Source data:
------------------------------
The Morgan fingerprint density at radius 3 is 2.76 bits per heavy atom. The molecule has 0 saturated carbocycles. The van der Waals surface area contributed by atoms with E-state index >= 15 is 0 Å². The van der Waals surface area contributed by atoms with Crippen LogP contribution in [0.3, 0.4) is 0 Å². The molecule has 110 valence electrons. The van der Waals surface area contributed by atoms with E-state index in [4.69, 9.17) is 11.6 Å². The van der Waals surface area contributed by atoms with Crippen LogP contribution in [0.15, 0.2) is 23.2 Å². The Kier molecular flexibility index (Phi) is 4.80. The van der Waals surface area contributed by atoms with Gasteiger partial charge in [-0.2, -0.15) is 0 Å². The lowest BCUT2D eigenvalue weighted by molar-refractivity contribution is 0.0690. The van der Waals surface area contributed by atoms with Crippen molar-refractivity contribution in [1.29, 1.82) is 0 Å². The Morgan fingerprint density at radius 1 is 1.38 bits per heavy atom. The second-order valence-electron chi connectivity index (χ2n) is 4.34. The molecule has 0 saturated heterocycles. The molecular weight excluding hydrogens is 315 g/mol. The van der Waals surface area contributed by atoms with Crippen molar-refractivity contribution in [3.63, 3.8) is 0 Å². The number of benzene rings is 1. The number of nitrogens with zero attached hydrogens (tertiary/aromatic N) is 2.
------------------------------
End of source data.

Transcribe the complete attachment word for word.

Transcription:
The Morgan fingerprint density at radius 3 is 2.76 bits per heavy atom. The molecule has 0 saturated carbocycles. The van der Waals surface area contributed by atoms with E-state index >= 15 is 0 Å². The van der Waals surface area contributed by atoms with Crippen LogP contribution in [0.3, 0.4) is 0 Å². The molecule has 110 valence electrons. The van der Waals surface area contributed by atoms with E-state index in [4.69, 9.17) is 11.6 Å². The van der Waals surface area contributed by atoms with Crippen LogP contribution in [0.15, 0.2) is 23.2 Å². The Kier molecular flexibility index (Phi) is 4.80. The van der Waals surface area contributed by atoms with Gasteiger partial charge in [-0.2, -0.15) is 0 Å². The lowest BCUT2D eigenvalue weighted by molar-refractivity contribution is 0.0690. The van der Waals surface area contributed by atoms with Crippen molar-refractivity contribution in [1.29, 1.82) is 0 Å². The Morgan fingerprint density at radius 1 is 1.38 bits per heavy atom. The second-order valence-electron chi connectivity index (χ2n) is 4.34. The molecule has 0 saturated heterocycles. The molecular weight excluding hydrogens is 315 g/mol. The van der Waals surface area contributed by atoms with Crippen molar-refractivity contribution in [3.63, 3.8) is 0 Å². The number of benzene rings is 1. The number of nitrogens with zero attached hydrogens (tertiary/aromatic N) is 2.